• Why an outbreak of Ebola’s lethal cousin could help us test a new vaccine

    There are several reasons why we haven’t yet come up with an approved vaccine for Marburg, said Dr. Robert Cross, a virologist at Galveston National Laboratory. One of the most salient is that “there really have not been that many outbreaks,” Cross said. “However, as we all know, when these outbreaks occur, they come with extremely dire outcomes, often with many dead.” It’s a blessing and a curse for public health researchers that Marburg outbreaks have historically been few and far in between, as a vaccine can’t be tested if people are never infected.

  • Tranexamic acid may not prevent hemorrhage after C-section

    “The bottom line of the studies is that tranexamic acid does not decrease the risk or the necessity to receive blood products,” said Dr. Luis Pacheco of the University of Texas Medical Branch at Galveston. “So as of now, our conclusion is that there is not enough data to recommend the use of tranexamic acid to prevent obstetrical hemorrhage, because it does not translate into clinically significant improvements.”

  • Why 9 is not too young for the HPV vaccine

    Dr. Ana Rodriguez, an obstetrician, became interested in raising rates of vaccination against HPV after watching too many women battle a preventable cancer. She worked for several years in the Rio Grande Valley along the U.S. border with Mexico, an impoverished rural area with poor access to healthcare and high rates of HPV infection. “I would treat women very young — not even 30 years of age — already fighting advanced precancerous lesions secondary to HPV,” said Rodriguez, an associate professor of Obstetrics and Gynecology at the University of Texas Medical Branch at Galveston.

  • 4 common myths about Narcan, the ‘antidote’ to opioid overdose

    A common objection to expanding naloxone access is that it acts as a safety net for people with addiction to continue their drug habits with few repercussions. But Dr. Kathryn Cunningham, director of the Center of Addiction Research at the University of Texas Medical Branch, said research has shown no evidence that naloxone leads to more drug use. Naloxone may actually convince people to find professional help because it gives them more opportunities to seek treatment and rehabilitation later in life. “You can’t seek medical services if you’re dead,” Cunningham said.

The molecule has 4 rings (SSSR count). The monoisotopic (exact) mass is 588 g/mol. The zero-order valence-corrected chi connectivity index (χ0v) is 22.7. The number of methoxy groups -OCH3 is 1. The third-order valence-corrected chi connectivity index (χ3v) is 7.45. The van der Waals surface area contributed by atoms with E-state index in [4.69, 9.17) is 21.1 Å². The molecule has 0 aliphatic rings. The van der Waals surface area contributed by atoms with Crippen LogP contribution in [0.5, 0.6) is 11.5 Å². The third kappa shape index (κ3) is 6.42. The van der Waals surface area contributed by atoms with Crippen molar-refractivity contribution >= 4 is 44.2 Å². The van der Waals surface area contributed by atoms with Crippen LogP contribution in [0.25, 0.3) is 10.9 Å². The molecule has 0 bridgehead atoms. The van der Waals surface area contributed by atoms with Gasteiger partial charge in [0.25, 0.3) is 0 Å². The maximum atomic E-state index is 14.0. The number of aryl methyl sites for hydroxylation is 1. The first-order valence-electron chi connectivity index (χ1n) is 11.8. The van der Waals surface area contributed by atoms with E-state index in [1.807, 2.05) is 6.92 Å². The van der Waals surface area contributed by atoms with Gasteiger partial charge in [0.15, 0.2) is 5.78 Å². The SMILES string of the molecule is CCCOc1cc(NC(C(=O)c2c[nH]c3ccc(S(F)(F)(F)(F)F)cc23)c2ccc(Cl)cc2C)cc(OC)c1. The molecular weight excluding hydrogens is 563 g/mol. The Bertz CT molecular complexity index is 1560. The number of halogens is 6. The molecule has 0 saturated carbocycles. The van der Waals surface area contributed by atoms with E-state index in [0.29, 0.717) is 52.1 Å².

• The wealth of your neighborhood can affect your chances of surviving a heart attack, study shows

    Your chances of surviving a heart attack and of receiving life-saving treatment are better if you’re from a wealthy neighborhood, according to a new study in JAMA that shows mortality rates are 10 to 20 percent higher among patients in low-income areas than those with a high-income postal code. “In virtually all high-income countries, patients who reside in poor neighborhoods are less likely to receive recommended … heart attack treatments and are more likely to die than their compatriots or peers who live in wealthier neighborhoods in the same country,” said senior author Peter Cram, an adjunct scientist at ICES (formerly the Institute for Clinical Evaluative Sciences) and professor of medicine at the University of Texas Medical Branch at Galveston. The Toronto Star also covered this story.

  • 6 signs you’ve got a toxic mentor

    The most important thing is to listen to and believe in yourself, says Dr. Jeff Temple, a licensed psychologist and the founding director of the Center for Violence Prevention at University of Texas Medical Branch. “If you feel drained or self-doubting or just plain gross after most interactions with your mentor, then that’s a pretty good sign that you’re in a toxic relationship,” he says. “Mentors should acknowledge the accomplishments of, and encourage, their mentees to do good work. If instead, your mentor is taking credit for, or denigrating, your work, then it may be time to question the relationship.”

  • Meet Ann and Dan: UTMB Angleton-Danbury welcomes robotic nursing assistants to hospital

    The hospital recently introduced the medical-focused robots created by Diligent Robots named Ann and Dan— a play on Angleton Danbury — to its nursing staff. It is the first facility in southern Texas to have Moxi Robots, hospital officials said. “These robots are not just convenient. They are necessary,” said Dr. Beth Reimschissel, UTMB Health Angleton Danbury administrator. “Nurses love it. When we did our time-in-motion study, I think we counted over 300 times they were leaving their patients to do a task that takes no talent. If you ask any nurse or doctor, they do want more time with their patient and the patient wants more time with them.”

  • Child holding tummy

    Are tummy aches a sign of IBS? How to find out

    Just as in adults, IBS symptoms for children include repeated pain in your abdomen and changes in your bowel movements that could cause diarrhea or constipation—or both. What’s tricky for parents is that your child could have these without any visible signs.

  • A five foot tall white robot in a hospital hallway

    UTMB Deploys Robots to Support Hospital Staff

    The University of Texas Medical Branch welcomed some new staff members at the Angleton Danbury campus this week: two nearly life-sized robots programmed to support the human staff and free up nurses from certain tasks to allow them more time to spend with patients.

  • doctor with young child in hospital

    Preparing your child for surgery

    Planning a surgery for your child can be stressful and exhausting but being prepared ahead of time will help both your child as a patient and you as the caregiver.